These robots are learning to play soccer and are in training for the Robo Cup which like the World Cup for people, will be held in Brazil later this year.
On show at the CeBIT tech conference in Sydney, the aim of the tournament is to advance robotic and artificial intelligence research around the world to a point where by 2050 teams have developed fully autonomous humanoid robots that could potentially win against the best soccer champions in the world.
The robots make decisions entirely on their own – there’s no controller and they use machine learning – but as you can see from the video below, they’ll have their work cut out to go up against the Ronaldos of the world.
Business Insider spoke to the University of Newcastle’s Robo Cup development team who won both the 2006 and 2008 Robo Cup competing against research and development teams from all over the world.
“The idea is to actually improve robotics in general but the actual goal of the Robo Cup is to by 2050 have the current human FIFA world champions play a team of robots and have the robots hopefully win,” University of Newcastle robotics engineering PhD student Trent Houliston said.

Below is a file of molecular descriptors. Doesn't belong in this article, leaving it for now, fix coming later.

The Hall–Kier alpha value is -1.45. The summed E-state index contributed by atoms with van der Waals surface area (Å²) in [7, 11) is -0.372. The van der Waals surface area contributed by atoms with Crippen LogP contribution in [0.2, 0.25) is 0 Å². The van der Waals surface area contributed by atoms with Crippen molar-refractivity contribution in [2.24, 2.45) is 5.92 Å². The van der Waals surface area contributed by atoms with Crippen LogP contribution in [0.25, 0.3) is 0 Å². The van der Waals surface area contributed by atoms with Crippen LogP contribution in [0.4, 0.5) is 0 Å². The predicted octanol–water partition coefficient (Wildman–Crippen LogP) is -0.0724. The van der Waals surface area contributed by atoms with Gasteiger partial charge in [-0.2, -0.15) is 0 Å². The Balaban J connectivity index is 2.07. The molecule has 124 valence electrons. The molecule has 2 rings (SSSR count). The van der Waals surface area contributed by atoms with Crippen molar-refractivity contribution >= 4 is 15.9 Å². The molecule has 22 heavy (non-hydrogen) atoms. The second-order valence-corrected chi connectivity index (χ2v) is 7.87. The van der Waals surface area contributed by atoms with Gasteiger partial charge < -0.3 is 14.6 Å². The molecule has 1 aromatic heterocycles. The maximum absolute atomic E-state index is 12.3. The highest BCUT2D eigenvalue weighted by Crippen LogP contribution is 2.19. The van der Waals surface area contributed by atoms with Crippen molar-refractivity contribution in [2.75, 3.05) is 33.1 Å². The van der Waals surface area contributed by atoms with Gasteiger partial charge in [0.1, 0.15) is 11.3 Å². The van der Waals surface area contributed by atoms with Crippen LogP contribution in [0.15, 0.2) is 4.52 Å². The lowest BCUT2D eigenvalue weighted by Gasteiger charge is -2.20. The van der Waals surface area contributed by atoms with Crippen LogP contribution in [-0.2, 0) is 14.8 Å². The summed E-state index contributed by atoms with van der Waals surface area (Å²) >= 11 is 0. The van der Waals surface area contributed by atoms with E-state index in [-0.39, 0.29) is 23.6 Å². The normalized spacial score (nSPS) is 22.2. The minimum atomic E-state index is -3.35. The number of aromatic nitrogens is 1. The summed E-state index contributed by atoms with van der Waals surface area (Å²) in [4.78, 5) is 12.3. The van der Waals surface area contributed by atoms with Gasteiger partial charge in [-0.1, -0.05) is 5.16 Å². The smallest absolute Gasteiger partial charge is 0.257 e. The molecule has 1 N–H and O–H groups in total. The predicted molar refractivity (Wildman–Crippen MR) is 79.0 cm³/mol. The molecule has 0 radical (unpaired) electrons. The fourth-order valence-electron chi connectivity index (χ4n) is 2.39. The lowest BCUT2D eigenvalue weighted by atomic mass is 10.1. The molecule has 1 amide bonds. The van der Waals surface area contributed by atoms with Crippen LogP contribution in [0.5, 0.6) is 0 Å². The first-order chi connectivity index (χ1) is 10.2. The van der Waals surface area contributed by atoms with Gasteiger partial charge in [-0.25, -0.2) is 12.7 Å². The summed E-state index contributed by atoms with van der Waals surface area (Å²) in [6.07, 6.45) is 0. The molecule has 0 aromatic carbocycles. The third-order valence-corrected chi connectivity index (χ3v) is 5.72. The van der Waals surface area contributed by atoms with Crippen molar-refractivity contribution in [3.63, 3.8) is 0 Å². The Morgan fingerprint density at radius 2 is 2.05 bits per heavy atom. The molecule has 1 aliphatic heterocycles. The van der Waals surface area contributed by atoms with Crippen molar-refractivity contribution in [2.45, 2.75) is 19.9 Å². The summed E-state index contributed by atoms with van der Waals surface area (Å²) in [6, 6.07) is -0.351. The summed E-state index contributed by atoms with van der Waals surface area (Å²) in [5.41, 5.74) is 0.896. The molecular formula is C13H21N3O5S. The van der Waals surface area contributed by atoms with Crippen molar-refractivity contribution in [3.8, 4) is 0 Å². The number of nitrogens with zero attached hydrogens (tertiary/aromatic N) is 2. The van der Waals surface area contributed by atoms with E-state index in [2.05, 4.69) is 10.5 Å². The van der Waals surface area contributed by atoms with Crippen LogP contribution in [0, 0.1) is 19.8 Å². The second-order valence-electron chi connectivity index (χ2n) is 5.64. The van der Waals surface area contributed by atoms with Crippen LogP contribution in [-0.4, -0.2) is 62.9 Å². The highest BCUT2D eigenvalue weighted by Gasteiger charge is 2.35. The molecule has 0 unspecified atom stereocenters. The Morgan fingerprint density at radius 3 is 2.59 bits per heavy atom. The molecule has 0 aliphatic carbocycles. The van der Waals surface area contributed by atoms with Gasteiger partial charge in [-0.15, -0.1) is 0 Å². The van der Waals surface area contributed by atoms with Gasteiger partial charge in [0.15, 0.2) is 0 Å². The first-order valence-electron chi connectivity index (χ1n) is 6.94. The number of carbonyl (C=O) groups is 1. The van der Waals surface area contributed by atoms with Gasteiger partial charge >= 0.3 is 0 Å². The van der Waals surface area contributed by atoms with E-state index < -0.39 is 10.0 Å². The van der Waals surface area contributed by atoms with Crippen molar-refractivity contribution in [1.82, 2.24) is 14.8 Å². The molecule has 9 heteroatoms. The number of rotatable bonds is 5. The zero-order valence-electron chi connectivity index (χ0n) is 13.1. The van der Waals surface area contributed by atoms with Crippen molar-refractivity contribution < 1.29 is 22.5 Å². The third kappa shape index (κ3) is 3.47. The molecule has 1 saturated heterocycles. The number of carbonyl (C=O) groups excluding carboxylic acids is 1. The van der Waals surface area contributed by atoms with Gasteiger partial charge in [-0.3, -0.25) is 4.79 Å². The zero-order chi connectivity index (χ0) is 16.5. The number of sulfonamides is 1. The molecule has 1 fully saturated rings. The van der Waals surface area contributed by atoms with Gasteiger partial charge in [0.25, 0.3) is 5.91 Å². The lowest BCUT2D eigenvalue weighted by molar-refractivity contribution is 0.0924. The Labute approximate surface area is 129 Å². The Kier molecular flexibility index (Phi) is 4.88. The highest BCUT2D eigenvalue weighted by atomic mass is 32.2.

“The competition really drives this sort of research.
“Every year they increase the difficulty [of the game requirements] so it will become harder and harder.”
The technology which is used in the robots is starting to be applied to other sectors including health and manufacturing.
The technology which enables these robots to see the soccer ball is also used in medical diagnostics to detect cancer. The walking and motion technology is also helping manufacturing processes and space travel.
The team is using machine learning techniques to sense the environment and program the robots to play soccer.
“They play soccer all by themselves, totally autonomously,” Houliston said. “They make decisions all by themselves.”
Emotional robotics expert Dr Aaron Wong said while the 2050 goal is possible there is a lot of development work which still needs to be done perfecting the technology.
Watch them in action:
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